How to conquer housework when you’re struggling with life
The state of your house has a huge impact on the state of your mind, so we’ve got some top tips on how to make cleaning as easy as possible when you’re struggling.
At the end of a hard day – at the end of any day really – the last thing I want to do is pull on a pair of marigolds and clean the house. If I’m stressed, tired or feeling down then I’m doing well if I make it through an episode of Gogglebox, so cleaning definitely isn’t going to happen.
The downside of crawling into my fortress of mess is that then not only do I feel bad for not doing any tidying, living among all the clutter also makes me feel rubbish.
When I finally muster the energy to tidy up I always feel better but there’s no telling me that when I’m staring at a week’s worth of dishes.
Mess is a common symptom of being stressed or depressed, but it’s also something that leads to both of those things, which means it can easily become overwhelming and end up spiralling out of control.
On the plus side, the opposite is true too. Cleaning can make you feel good and a clean house has a positive impact on your mental health.
While this sounds like totally useless advice because if you had the energy to clean you’d probably already be doing it, the good news is it’s easier to turn things around than you’d think.
Firstly, break up the tasks into smaller chunks and don’t try and tackle the whole house all at once.
Experts say doing 20 minutes of physical activity a day is really good for the mind. If that activity tackles the housework too – like enthusiastically hoovering the living room floor – then even better.
Pick one room and do a little bit on it each day until it’s in a better state, and then pick another area. If 20 minutes is too much, then just do five minutes, or two. Wash up one mug if that’s all you can manage – who cares, you’re doing great. Celebrate the wins, no matter how small.
Make tidying part of your routine if you can. The only way I manage to keep on top of the washing up is if I spend five minutes doing it as soon as I get home from work before sitting down. Making it a regular habit helps it seem less daunting and stops me overthinking the jobs.
Keep cleaning products in easy reach, such as three staple products by the sink, so you don’t have to hunt through cupboards before you can start cleaning. Nobody has time for that.
Another top tip is to prioritise important areas like the kitchen and bathroom. The spare room and under the stairs might be stuffed with things itching to get tidied but just quietly close the door and come back to them when you’re up to it.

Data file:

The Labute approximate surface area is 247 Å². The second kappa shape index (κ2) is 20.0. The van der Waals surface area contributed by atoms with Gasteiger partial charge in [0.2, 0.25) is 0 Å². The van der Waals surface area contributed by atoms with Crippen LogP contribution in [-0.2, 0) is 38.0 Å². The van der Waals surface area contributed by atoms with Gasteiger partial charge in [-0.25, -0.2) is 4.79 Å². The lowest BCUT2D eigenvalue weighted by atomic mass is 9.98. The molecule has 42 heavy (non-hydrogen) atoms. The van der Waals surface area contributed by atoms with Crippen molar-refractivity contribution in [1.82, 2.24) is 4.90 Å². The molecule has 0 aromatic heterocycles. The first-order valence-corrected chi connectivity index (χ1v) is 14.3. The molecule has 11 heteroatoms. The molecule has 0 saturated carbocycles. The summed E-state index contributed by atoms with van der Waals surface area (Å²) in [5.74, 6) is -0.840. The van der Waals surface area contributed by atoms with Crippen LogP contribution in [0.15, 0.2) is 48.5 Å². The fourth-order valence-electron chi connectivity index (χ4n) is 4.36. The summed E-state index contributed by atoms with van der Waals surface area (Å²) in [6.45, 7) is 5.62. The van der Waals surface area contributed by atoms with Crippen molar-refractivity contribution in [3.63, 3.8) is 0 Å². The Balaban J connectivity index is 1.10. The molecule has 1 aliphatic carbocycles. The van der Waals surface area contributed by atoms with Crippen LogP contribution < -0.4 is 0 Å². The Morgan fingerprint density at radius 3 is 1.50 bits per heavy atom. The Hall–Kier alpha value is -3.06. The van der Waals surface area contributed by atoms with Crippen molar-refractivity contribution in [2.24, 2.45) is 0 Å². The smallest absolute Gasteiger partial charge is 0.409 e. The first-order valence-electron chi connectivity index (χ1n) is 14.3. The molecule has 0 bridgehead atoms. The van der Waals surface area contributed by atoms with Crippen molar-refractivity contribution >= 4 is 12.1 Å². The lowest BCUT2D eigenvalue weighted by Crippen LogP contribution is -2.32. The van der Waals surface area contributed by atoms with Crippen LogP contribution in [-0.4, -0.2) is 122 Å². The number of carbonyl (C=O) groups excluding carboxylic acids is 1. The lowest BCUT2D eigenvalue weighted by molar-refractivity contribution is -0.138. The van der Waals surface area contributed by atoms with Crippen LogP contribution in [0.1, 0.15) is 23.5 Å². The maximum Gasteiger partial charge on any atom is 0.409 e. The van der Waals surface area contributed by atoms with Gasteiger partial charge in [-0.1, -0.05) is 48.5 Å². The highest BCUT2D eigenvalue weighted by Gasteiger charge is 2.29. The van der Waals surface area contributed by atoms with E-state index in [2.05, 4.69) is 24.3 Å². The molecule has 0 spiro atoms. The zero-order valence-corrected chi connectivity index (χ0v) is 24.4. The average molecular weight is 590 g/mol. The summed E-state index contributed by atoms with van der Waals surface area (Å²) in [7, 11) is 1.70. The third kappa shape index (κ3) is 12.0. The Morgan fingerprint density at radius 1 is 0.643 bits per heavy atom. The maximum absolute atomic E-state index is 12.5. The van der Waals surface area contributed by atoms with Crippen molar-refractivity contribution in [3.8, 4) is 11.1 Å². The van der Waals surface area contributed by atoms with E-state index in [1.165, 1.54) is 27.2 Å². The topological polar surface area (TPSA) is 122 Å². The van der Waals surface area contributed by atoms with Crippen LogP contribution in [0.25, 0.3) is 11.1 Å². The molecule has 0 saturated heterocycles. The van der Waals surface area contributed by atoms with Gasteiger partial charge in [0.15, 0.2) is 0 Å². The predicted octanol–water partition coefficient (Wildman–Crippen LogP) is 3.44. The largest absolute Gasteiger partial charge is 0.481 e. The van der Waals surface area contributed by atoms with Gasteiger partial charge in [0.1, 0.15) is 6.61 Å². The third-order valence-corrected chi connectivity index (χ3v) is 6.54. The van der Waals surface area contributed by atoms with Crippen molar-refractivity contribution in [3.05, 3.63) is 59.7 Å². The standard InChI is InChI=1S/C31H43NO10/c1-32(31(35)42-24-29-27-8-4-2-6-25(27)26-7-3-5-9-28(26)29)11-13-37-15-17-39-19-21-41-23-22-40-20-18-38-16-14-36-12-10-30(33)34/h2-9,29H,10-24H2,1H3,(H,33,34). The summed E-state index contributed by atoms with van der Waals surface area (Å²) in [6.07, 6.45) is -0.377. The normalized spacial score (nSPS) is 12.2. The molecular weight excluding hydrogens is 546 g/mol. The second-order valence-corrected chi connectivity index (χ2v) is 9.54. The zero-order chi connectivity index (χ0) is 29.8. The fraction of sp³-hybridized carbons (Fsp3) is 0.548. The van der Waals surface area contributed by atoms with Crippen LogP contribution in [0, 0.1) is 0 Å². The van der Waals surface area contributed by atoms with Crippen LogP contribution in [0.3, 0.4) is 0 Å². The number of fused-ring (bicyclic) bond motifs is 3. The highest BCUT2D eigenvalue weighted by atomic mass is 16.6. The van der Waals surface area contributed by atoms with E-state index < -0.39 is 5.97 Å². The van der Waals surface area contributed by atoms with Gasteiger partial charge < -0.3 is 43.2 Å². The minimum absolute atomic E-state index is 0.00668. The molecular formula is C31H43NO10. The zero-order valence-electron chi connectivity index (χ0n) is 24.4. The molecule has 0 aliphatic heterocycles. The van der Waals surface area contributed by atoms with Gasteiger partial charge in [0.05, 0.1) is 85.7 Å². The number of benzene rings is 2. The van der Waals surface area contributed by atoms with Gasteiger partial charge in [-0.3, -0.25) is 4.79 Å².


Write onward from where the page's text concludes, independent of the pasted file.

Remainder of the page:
Don’t burn yourself out
When you’ve got an overflowing laundry basket and every kitchen surface is a mess it’s tempting to try and blitz it all the moment you get some energy back.
Try to stick to a steady pace though, otherwise you’ll tucker yourself out and end up right back at the start of the cycle.
Delegation is a beautiful thing when it comes to cleaning. Get your partner, kids, housemates or best mate to help because it’s almost definitely their mess too.
Be kind to your mind
Sometimes housework just isn’t going to happen and that’s fine. Feel good about anything you manage and don’t be too hard on yourself if you don’t do as much as you wanted.
Hire help if you’re really struggling and can afford it, or ask friends for support because it’s free and as mortifying as it might feel, they genuinely won’t mind. I’ve nipped over to clean for friends when they were feeling low before and was just happy I could be useful.
Make the jobs feel as little like cleaning as humanely possible. Put on some music, a podcast or the TV or call the aunt you never get round to catching up with while you work. Even better, use it as therapy and just take out all your frustrations on those grubby tiles.
Another good tip I’ve seen is dimming the lights while you clean so you can’t see all of the clutter. Any little hacks that help life seem a bit less overwhelming should be embraced wholeheartedly with two marigold-covered arms.
Finally, and most importantly, if you’re struggling with your mental health contact your GP for advice.
At Onward we offer customers specialist support in areas like hoarding but are not trained mental health or cleaning experts